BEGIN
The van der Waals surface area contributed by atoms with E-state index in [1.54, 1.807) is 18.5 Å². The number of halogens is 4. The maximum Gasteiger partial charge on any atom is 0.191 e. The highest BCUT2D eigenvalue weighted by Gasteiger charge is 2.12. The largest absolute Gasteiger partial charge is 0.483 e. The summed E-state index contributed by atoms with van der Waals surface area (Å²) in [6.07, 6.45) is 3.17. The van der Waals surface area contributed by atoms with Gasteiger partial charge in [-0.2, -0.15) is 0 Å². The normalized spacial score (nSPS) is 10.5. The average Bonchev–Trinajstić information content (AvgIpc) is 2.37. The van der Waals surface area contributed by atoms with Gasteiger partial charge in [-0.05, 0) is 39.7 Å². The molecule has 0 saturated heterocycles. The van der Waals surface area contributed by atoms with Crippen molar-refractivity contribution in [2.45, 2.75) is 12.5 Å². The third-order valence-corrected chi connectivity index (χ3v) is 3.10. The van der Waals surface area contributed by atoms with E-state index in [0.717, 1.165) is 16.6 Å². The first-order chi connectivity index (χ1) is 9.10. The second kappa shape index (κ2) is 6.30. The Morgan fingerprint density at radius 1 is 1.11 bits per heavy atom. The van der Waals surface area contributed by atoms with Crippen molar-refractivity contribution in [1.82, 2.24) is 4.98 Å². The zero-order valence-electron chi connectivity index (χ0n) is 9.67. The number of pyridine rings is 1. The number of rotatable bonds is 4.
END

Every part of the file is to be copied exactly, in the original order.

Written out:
The van der Waals surface area contributed by atoms with E-state index in [1.54, 1.807) is 18.5 Å². The number of halogens is 4. The maximum Gasteiger partial charge on any atom is 0.191 e. The highest BCUT2D eigenvalue weighted by Gasteiger charge is 2.12. The largest absolute Gasteiger partial charge is 0.483 e. The summed E-state index contributed by atoms with van der Waals surface area (Å²) in [6.07, 6.45) is 3.17. The van der Waals surface area contributed by atoms with Gasteiger partial charge in [-0.2, -0.15) is 0 Å². The normalized spacial score (nSPS) is 10.5. The average Bonchev–Trinajstić information content (AvgIpc) is 2.37. The van der Waals surface area contributed by atoms with Gasteiger partial charge in [-0.05, 0) is 39.7 Å². The molecule has 0 saturated heterocycles. The van der Waals surface area contributed by atoms with Crippen molar-refractivity contribution in [2.45, 2.75) is 12.5 Å². The third-order valence-corrected chi connectivity index (χ3v) is 3.10. The van der Waals surface area contributed by atoms with E-state index in [0.717, 1.165) is 16.6 Å². The first-order chi connectivity index (χ1) is 9.10. The second kappa shape index (κ2) is 6.30. The Morgan fingerprint density at radius 1 is 1.11 bits per heavy atom. The van der Waals surface area contributed by atoms with Crippen molar-refractivity contribution in [1.82, 2.24) is 4.98 Å². The zero-order valence-electron chi connectivity index (χ0n) is 9.67. The number of pyridine rings is 1. The number of rotatable bonds is 4.